Literary lesbian love
From cross-dressing Ovid to sexually confused spinsters, Emma Donoghue chronicles the Sapphic subtext beneath “plutonic” female relationships in Inseparable: Desire Between Women in Literature. Jessa Crispin’s review at The Smart Set explores how the book illuminates shadowy corners of the “old girls’ club.” It is also a commentary on the universal paradox of love, the powerful, euphoric kind that makes “you want to cut out your still beating heart just to make the pain stop”:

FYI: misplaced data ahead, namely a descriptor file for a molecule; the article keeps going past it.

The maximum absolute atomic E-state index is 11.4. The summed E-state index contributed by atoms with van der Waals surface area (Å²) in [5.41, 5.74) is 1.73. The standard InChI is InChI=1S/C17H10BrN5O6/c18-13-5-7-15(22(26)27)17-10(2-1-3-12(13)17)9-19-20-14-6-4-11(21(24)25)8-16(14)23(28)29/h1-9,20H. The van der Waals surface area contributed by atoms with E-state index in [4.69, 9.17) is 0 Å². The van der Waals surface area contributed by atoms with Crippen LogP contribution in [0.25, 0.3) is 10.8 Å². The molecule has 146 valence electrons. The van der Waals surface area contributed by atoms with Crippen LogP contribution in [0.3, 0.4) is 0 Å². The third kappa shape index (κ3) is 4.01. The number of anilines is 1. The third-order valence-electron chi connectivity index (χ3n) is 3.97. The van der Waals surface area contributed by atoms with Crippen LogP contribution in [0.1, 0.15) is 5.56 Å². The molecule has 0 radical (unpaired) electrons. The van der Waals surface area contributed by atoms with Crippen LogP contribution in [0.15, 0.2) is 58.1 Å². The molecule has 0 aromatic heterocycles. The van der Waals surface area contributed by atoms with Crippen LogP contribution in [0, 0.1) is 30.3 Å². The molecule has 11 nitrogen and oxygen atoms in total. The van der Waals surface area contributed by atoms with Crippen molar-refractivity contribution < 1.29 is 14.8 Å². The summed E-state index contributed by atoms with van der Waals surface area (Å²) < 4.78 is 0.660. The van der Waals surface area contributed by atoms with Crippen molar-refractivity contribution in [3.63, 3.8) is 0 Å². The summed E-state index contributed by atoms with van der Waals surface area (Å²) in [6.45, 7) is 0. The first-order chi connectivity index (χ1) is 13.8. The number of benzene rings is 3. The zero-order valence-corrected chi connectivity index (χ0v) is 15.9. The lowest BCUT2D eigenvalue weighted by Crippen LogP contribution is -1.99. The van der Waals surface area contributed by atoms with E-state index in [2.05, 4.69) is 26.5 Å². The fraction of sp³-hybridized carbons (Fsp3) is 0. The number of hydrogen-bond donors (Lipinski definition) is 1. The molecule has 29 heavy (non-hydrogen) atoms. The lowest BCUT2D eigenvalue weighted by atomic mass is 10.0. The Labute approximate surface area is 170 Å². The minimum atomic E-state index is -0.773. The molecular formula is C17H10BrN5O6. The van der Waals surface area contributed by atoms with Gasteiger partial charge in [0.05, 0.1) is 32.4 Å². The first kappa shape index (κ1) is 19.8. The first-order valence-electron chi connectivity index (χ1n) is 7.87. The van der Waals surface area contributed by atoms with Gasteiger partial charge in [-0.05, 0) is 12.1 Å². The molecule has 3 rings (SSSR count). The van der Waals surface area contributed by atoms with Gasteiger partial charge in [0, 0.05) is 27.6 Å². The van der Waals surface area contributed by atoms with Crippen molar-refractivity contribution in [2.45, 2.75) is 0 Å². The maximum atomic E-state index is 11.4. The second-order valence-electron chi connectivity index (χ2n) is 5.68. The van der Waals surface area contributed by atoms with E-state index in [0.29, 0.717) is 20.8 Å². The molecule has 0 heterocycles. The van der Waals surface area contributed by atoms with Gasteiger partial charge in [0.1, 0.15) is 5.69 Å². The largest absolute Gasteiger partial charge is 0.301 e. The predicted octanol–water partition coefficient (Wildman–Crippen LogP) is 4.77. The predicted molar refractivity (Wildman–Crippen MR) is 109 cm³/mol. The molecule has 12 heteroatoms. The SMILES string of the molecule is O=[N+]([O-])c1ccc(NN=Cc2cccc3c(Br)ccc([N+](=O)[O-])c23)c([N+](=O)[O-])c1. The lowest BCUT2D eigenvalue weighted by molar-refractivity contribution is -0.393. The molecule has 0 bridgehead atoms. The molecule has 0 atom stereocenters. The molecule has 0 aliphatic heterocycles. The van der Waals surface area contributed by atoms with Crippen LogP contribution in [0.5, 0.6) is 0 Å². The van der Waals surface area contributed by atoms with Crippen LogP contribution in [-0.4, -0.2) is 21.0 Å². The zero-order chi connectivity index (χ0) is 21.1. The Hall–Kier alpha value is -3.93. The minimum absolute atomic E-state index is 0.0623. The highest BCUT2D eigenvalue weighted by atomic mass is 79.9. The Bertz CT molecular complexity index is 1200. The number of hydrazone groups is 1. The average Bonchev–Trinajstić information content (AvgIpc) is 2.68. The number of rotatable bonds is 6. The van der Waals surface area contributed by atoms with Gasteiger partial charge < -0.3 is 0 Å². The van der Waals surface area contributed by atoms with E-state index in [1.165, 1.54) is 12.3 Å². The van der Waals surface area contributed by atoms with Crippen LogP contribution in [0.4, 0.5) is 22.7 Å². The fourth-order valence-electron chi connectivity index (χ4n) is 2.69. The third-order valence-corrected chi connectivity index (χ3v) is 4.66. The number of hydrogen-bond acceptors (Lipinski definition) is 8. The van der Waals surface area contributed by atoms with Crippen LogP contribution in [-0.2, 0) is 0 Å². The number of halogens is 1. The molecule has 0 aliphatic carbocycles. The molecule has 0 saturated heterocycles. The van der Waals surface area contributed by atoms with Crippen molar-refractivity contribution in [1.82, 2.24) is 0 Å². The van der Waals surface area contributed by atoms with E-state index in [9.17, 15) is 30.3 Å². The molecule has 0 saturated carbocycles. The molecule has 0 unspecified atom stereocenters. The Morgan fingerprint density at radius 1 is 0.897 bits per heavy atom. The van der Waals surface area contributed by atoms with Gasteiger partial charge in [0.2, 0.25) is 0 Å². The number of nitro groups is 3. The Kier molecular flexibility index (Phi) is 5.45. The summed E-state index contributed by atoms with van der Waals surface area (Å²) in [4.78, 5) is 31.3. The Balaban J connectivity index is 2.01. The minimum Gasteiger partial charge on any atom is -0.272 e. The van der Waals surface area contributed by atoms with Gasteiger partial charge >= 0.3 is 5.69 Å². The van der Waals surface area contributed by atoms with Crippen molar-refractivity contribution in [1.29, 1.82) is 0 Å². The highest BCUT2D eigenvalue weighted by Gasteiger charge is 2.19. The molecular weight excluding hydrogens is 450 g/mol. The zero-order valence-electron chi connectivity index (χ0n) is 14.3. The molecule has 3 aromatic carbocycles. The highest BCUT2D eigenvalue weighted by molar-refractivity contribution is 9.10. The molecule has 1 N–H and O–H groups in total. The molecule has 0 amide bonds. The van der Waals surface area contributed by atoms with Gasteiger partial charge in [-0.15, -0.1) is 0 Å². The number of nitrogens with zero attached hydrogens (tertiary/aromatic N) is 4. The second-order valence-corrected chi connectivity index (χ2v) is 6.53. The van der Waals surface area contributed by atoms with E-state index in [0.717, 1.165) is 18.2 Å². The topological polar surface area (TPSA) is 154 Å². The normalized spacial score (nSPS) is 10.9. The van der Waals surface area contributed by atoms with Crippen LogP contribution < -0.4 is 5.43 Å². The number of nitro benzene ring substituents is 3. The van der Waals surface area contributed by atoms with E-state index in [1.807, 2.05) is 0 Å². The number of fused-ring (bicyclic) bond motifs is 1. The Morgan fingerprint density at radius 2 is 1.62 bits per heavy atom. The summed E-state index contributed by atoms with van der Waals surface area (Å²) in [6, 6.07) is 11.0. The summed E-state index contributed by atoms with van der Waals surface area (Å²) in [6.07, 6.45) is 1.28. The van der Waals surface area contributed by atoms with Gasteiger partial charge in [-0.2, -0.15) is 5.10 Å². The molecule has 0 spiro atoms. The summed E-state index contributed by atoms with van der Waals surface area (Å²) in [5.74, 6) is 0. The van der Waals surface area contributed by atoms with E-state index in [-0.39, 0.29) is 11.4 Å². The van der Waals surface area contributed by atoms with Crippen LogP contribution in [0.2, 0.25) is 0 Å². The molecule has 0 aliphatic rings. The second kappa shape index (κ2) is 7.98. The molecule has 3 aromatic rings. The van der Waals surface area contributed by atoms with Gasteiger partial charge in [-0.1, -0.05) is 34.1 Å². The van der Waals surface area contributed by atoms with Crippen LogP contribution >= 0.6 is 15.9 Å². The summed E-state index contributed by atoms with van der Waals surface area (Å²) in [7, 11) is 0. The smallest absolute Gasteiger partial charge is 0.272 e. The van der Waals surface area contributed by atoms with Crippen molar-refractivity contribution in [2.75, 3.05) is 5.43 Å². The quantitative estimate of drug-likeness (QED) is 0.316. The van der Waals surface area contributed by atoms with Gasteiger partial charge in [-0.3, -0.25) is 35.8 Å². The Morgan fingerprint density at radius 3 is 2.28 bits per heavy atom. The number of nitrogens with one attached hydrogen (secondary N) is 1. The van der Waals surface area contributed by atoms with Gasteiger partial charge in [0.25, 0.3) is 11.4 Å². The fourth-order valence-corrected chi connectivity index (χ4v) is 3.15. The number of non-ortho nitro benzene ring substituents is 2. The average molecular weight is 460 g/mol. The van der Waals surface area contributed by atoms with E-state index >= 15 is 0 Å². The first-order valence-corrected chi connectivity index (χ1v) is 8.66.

Inseparable is the result of her decades-long search. I was afraid the book would be reminiscent of oh so many women's studies classes, teasing out hidden or nonexistent lesbian themes from classic works, inspecting the orphanage scenes of Jane Eyre to determine whether young Jane and Helen crossed over from friends to something more. Or like Foster's projections onto Jackson. Donoghue's book is instead more joyful and more wide-ranging. It's a romp through centuries of dirty lesbian love, from Ovid to de Musset, from Louisa May Alcott to 20th century pulp novels. Horrible stereotypes of corrupting older women seducing young innocents and the lesbian as primitive do abound, as does that ever so popular way of dealing with a character with a deviant sense of morality: the tragic death. But it's a much more lively and open history than you might imagine . . .